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The practical benefits of making games for older folks

In a new feature on how the game industry is overlooking its older members, game designer and Indiecade cofounder Celia Pearce tells Polygon "this isn’t a utopian dream; it’s a business opportunity."
"This isn’t a utopian dream; it’s a business opportunity."

- Game designer and Indiecade cofounder Celia Pearce speaks to the potential value -- both cultural and economic -- of considering older players when designing games.

People of all ages play video games. And while people of all ages also make games, the game industry itself tends to focus on young adults when sizing up potential audiences -- and potential hires. 

It's a notable problem that has led many industry vets to rally against ageism, and in a new feature published on Polygon this week a number of folks both within and without the game industry speak to the struggles older people face in getting positive attention -- or any attention at all, really -- from a market obsessed with youth.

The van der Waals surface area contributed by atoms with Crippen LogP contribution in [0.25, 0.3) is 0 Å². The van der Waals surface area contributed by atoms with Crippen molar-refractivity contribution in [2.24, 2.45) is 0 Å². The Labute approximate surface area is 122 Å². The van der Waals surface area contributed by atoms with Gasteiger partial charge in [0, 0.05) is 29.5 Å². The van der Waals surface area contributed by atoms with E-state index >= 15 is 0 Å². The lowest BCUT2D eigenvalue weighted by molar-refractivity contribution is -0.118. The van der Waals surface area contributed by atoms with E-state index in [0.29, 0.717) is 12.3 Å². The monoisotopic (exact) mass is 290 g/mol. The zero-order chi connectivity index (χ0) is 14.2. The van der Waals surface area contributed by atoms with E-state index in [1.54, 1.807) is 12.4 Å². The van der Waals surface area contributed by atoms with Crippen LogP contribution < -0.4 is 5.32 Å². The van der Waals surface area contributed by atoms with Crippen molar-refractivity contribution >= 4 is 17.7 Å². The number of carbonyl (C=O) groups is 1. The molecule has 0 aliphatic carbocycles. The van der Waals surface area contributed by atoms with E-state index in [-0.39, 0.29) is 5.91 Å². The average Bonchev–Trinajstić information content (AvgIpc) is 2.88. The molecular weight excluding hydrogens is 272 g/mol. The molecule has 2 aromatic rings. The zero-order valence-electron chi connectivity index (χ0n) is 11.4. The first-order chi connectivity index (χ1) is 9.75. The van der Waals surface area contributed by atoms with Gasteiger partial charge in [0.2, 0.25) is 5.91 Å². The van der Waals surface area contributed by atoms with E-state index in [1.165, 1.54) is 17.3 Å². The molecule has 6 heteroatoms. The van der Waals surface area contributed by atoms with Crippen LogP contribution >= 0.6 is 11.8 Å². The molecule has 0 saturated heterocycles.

"The reality is that they’re just not on the radar of the video game industry. They don’t ever think about it, and they don’t research it," game designer, researcher and Indiecade cofounder Celia Pearce told Polygon. "Game companies understand why people are playing their game, but they don’t understand why people are not."

Pearce suggests that many game companies are missing out on significant business opportunities by not bothering to make games for the people who aren't part of their current core audience, which is typically seen to be young and male.

It's a topic the American Association of Retired People recently tried to shed light on by conducting (in conjunction with the Entertainment Software Association) a survey of nearly 3,000 Americans age 50 or older.

Based on that survey, the AARP estimates that nearly 40 percent of folks 50-plus consider themselves people who play games regularly, most commonly on PCs and mobile devices. But according to AARP exec Sami Hassanyeh, those people are mostly invisible to game developers.

"One of the reasons we did this study with the ESA is to say to game developers that you’re missing out on a big chunk of the audience that has trillions of dollars in net worth," Hassanyeh told Polygon. "Developing games for them, being connected with your audience, is critical for any industry to be successful."

The full feature, which includes further comments from Pearce and Hassanyeh as well as game designer/educator/occasional Gamasutra blogger David Mullich and an 80-year-old video game YouTuber, is well worth reading over on Polygon.

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